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Supreme Court Boosts Expedited Removal

The Supreme Court's 7-2 ruling blocks asylum seekers from appealing their fast-track deportations in cour

Max Siegelbaum

Jun 26, 2020

The Supreme Court sided with the Trump administration in a Thursday ruling that will have wide-ranging consequences for asylum seekers crossing the U.S.–Mexico border. The ruling makes it easier for the Trump administration to quickly deport asylum seekers without letting them appeal their case to a judge. 

The justices voted 7-2 to overturn a lower court’s decision that went against the Trump administration, blocking court challenges to expedited removal proceedings. Liberal Justices Ruth Bader Ginsburg and Stephen Breyer joining their more conservative colleagues. 

Lee Gelernt, the American Civil Liberties Union lawyer who argued the case in the Supreme Court, said the decision could impact tens of thousands of people at the border who will not be able to seek judicial review of their decisions. “Today’s decision handcuffs the Judiciary’s ability to perform its constitutional duty to safeguard individual liberty,” wrote Justice Sonia Sotomayor in dissent. 

The case was centered on Vijayakumar Thuraissigiam, member of Sri Lanka’s Tamil ethnic minority, who said he was fleeing persecution due his ethnicity. He was detained by Border Patrol 25 yards north of the border, which meant he could be placed in expedited removal, a procedure which gives immigrants less of a right to appeal their cases. The Trump administration has since expanded that policy from having effect within 100 miles of the border to nationwide. The Associated PressThe New York Times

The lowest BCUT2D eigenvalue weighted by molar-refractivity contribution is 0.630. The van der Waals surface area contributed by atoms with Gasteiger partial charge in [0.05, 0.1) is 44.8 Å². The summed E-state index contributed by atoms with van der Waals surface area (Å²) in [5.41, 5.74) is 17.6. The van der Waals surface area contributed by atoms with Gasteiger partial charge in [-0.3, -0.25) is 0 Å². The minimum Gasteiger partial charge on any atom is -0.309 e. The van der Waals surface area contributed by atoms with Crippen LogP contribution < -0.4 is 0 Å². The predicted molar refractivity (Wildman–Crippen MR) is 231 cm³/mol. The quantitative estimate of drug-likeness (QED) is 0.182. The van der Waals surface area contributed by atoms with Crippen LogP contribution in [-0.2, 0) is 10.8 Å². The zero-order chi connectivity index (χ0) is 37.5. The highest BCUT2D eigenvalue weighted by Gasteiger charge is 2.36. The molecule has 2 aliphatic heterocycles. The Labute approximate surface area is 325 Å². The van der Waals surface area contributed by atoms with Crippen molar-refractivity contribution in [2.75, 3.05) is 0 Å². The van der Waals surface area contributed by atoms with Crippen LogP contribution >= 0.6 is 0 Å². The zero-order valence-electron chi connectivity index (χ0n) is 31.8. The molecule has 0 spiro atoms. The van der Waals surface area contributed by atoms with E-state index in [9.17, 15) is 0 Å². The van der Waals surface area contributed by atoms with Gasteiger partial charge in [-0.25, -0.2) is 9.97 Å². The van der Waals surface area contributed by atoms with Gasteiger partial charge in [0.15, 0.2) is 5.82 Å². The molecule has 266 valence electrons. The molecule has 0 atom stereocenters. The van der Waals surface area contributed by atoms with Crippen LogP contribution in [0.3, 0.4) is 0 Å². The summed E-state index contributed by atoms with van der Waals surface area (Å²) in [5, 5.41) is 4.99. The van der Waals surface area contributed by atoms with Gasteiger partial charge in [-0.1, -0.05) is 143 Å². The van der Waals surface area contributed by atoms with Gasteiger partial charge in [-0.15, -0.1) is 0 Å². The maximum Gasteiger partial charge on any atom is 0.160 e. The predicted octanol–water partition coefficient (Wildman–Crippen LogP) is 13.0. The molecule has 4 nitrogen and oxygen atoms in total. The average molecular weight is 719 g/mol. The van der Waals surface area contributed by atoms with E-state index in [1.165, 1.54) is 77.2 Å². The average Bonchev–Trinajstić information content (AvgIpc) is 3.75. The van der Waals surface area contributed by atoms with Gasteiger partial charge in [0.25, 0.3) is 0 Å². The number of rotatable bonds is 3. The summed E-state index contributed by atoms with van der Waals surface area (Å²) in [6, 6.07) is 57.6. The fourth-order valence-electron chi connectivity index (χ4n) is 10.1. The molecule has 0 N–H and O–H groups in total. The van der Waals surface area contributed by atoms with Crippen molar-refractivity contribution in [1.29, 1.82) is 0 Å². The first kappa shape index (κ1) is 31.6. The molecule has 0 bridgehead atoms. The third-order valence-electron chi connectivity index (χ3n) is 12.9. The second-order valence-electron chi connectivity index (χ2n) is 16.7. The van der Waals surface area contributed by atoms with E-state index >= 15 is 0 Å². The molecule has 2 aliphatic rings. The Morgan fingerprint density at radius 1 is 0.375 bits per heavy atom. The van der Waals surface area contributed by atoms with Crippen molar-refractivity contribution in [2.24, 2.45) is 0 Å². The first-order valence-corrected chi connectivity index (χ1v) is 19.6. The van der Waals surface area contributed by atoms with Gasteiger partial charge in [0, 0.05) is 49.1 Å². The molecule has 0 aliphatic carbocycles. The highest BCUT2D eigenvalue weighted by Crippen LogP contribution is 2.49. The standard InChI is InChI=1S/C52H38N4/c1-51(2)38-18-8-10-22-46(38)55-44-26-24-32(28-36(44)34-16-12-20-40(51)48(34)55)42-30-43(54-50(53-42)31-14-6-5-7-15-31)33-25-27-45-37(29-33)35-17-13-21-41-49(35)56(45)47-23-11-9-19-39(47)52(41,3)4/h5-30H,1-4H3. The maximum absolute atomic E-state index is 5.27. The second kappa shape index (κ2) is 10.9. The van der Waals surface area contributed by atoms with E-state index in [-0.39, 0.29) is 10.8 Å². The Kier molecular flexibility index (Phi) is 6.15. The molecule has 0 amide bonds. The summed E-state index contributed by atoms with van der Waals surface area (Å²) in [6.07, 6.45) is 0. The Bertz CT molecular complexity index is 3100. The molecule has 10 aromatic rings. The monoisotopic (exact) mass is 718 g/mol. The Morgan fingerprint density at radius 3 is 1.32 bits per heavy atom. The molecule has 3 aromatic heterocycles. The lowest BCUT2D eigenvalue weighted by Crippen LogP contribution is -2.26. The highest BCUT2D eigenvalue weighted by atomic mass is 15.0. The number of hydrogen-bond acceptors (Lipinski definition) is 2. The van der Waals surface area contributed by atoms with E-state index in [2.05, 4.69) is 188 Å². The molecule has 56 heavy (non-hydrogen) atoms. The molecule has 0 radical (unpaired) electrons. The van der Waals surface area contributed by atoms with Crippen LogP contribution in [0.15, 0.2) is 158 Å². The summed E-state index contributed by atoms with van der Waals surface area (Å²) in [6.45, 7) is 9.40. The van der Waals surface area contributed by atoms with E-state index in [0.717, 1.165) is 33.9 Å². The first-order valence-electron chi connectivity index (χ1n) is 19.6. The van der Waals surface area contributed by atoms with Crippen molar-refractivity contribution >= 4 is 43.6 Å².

USCIS Faces Furloughs

U.S. Customs and Immigration Services is preparing to furlough 13,400 employees, more than half of its workforce, beginning Aug. 3, unless Congress approves additional funding for the agency. It had notified Congress that it is a fee-funded agency, and that fees had dried up during the coronavirus pandemic. CNN

ALMO Faces Critics, Army Staying on the Border

Mexican President Andrés Manuel López Obrador said Thursday that he plans to meet with Trump as soon as July 4th. He faced swift backlash for the decision as critics warned that he could be embarrassed or used as a tool to boost Trump’s Hispanic support. The two have struck up an unlikely partnership with Mexico enforcing a number of Trump’s immigration measures south of the border. Dallas NewsThe Pentagon will officially keep as many as 4,000 troops at the US-Mexico border in October despite the number of people crossing the border falling dramatically during the coronavirus pandemic. Vox

Max Siegelbaum

Co-executive Director of Documented




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